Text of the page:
Columnist: Racism why Vick cannot own a dog

Before Michael Vick made big news on the field, helping lead the Philadelphia Eagles’ dramatic comeback Sunday against the New York Giants, he made some news off the field.

Vick has said he would like to be a dog owner again, particularly because his young children would enjoy growing up with an animal.

Vick, of course, has paid his debt to society for his crimes, and he’s done so in a very public fashion. Now, he’s successfully rehabbed his image on the field and is working to do so off the field. But owning a dog right now would violate the terms of his probation.

On Huffington Post, columnist Earl Ofari Hutchinson suggests that racism plays a real part in Vick not being permitted to be a pet owner at this point. Vick has said it would be a big step for him in the rehabilitation process, and the president of the Humane Society of the United State supports the notion.

But as Hutchinson notes this is the same Humane Society that rushed to judgment with Vick and worked to paint him as heinous as “serial killers, pedophiles and terrorists.”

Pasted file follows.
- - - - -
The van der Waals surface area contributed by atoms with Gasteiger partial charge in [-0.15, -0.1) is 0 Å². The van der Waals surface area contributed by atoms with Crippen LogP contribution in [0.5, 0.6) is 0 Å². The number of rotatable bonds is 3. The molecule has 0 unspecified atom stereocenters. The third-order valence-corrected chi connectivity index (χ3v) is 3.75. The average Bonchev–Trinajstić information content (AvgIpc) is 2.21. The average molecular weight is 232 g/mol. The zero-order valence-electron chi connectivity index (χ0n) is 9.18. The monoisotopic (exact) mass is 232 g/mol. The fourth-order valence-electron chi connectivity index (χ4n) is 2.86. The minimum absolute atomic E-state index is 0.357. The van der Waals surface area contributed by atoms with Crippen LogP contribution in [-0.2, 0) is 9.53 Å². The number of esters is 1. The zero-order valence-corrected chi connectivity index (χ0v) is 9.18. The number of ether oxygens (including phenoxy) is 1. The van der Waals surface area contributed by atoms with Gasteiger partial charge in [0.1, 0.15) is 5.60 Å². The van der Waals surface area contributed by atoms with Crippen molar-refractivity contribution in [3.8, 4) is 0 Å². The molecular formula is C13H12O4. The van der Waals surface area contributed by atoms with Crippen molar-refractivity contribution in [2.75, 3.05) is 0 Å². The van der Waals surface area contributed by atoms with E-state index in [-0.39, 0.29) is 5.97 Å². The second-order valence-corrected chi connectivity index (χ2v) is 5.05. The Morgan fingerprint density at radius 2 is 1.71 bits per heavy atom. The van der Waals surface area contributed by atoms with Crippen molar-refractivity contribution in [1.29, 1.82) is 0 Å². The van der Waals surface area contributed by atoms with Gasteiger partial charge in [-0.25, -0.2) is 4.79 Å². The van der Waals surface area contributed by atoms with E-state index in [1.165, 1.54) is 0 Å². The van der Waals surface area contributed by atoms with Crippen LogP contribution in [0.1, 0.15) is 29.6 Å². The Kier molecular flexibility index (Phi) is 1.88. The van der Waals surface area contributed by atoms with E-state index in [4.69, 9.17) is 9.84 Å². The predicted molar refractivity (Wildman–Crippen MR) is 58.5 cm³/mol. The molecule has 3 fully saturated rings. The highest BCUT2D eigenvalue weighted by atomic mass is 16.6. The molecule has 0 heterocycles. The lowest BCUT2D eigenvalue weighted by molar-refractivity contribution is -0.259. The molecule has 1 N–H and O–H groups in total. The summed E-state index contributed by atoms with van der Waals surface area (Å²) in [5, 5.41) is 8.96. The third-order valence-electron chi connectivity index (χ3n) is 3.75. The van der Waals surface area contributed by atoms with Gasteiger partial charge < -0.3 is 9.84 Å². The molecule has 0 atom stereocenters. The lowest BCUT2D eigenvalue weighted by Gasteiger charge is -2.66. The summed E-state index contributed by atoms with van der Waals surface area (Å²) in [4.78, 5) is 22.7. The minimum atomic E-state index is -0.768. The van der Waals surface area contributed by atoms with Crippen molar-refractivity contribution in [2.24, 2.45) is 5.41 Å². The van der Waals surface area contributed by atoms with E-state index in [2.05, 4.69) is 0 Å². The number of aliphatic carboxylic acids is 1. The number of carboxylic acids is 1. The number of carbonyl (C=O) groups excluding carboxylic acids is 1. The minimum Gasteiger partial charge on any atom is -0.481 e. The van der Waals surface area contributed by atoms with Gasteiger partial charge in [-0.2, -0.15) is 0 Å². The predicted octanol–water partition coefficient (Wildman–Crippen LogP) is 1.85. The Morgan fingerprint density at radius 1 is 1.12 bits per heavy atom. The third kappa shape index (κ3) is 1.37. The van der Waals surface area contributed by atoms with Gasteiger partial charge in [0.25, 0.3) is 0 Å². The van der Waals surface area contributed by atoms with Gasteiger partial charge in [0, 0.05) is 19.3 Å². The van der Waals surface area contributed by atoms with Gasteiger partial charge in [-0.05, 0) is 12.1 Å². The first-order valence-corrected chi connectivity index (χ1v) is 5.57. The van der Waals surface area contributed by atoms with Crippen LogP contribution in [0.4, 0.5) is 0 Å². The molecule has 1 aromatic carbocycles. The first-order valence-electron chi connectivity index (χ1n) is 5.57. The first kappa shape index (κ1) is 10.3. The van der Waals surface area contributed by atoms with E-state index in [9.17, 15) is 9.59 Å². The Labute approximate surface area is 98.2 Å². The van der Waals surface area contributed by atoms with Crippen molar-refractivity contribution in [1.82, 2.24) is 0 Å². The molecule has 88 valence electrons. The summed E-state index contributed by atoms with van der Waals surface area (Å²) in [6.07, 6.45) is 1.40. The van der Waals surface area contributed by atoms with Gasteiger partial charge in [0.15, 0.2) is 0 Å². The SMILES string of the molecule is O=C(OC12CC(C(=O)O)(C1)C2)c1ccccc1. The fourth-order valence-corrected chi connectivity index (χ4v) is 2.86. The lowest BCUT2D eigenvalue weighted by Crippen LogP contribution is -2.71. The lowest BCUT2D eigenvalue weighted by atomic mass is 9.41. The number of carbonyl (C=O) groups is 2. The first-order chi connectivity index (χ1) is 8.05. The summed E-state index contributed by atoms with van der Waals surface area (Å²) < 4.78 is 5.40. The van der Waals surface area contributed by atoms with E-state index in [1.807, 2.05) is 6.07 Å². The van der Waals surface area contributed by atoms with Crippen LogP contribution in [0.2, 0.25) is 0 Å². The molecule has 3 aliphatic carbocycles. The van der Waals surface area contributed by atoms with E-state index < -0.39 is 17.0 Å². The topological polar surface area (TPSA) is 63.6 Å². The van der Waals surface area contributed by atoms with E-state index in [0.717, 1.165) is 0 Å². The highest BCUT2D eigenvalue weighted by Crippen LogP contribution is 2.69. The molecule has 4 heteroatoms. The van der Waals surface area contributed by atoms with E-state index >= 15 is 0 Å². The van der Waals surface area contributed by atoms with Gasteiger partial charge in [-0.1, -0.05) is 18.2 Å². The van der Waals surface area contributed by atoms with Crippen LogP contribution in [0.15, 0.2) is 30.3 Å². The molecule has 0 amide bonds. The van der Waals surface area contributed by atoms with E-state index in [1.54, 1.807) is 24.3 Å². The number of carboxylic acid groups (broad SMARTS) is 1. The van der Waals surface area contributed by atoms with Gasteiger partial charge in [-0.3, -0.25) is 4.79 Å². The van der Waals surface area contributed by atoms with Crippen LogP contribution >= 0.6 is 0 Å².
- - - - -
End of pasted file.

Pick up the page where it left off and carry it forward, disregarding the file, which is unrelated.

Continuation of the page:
“Despite Vick's 19 month sentence served, full cooperation with federal authorities in identifying dog fighting rings, storybook triumphant comeback with the Philadelphia Eagles, his earning the accolades of coaches, the NFL establishment and sportswriters for his gracious, thoughtfulness, and exemplary comportment on and off the field, Vick is still a much hated figure among many,” Hutchinson wrote.

“He was not just a dog torturer. He was a rich and famous African-American celeb that went bad. That instantly stirred a mob vendetta against Vick. The Atlanta NAACP understood that. It publicly pleaded against rushing to judgment about his guilt and begged that Vick not be permanently barred from the NFL. It took much heat for that and drew the inevitable squawk that it was playing the race card. But it understood that in the case of men such as Vick, even when they admit guilt and plead for forgiveness, the words mercy and compassion are alien terms.”

Much of what Hutchinson writes makes sense, and you can see where he forms his opinion. When it comes to the Humane Society, I think they’re color blind in their pursuit of those they believe have done harm to animals. Are others treating Vick with racism? Only Vick would no best. Given the nature of his crimes, you can understand him being prevented from owning an animal as part of the punishment. Perhaps the courts will remove those restrictions in the future.

In the time being, let’s enjoy what he’s doing on the football field. Besides, he’s got not time to do proper dog training during the season.

Follow me on Twitter: BradBiggs

Brad Biggs covers the Bears for the Chicago Tribune

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